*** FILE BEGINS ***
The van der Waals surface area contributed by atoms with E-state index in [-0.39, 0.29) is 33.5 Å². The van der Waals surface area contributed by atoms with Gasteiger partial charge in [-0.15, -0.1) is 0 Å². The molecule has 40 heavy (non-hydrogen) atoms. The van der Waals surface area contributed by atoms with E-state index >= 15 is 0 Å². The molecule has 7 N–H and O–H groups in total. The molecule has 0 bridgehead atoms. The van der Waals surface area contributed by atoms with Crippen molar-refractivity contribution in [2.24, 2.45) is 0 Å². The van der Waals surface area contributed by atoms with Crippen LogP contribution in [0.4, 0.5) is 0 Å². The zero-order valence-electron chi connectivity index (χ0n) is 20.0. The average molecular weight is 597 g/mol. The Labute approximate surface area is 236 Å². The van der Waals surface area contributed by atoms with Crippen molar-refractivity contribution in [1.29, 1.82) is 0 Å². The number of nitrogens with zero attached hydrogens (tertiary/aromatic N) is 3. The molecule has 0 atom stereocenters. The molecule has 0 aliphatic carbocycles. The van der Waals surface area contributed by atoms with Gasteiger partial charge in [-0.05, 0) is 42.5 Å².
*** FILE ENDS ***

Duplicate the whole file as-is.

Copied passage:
The van der Waals surface area contributed by atoms with E-state index in [-0.39, 0.29) is 33.5 Å². The van der Waals surface area contributed by atoms with Gasteiger partial charge in [-0.15, -0.1) is 0 Å². The molecule has 40 heavy (non-hydrogen) atoms. The van der Waals surface area contributed by atoms with E-state index >= 15 is 0 Å². The molecule has 7 N–H and O–H groups in total. The molecule has 0 bridgehead atoms. The van der Waals surface area contributed by atoms with Crippen molar-refractivity contribution in [2.24, 2.45) is 0 Å². The van der Waals surface area contributed by atoms with Crippen LogP contribution in [0.4, 0.5) is 0 Å². The zero-order valence-electron chi connectivity index (χ0n) is 20.0. The average molecular weight is 597 g/mol. The Labute approximate surface area is 236 Å². The van der Waals surface area contributed by atoms with Crippen molar-refractivity contribution in [1.29, 1.82) is 0 Å². The number of nitrogens with zero attached hydrogens (tertiary/aromatic N) is 3. The molecule has 0 atom stereocenters. The molecule has 0 aliphatic carbocycles. The van der Waals surface area contributed by atoms with Gasteiger partial charge in [-0.05, 0) is 42.5 Å².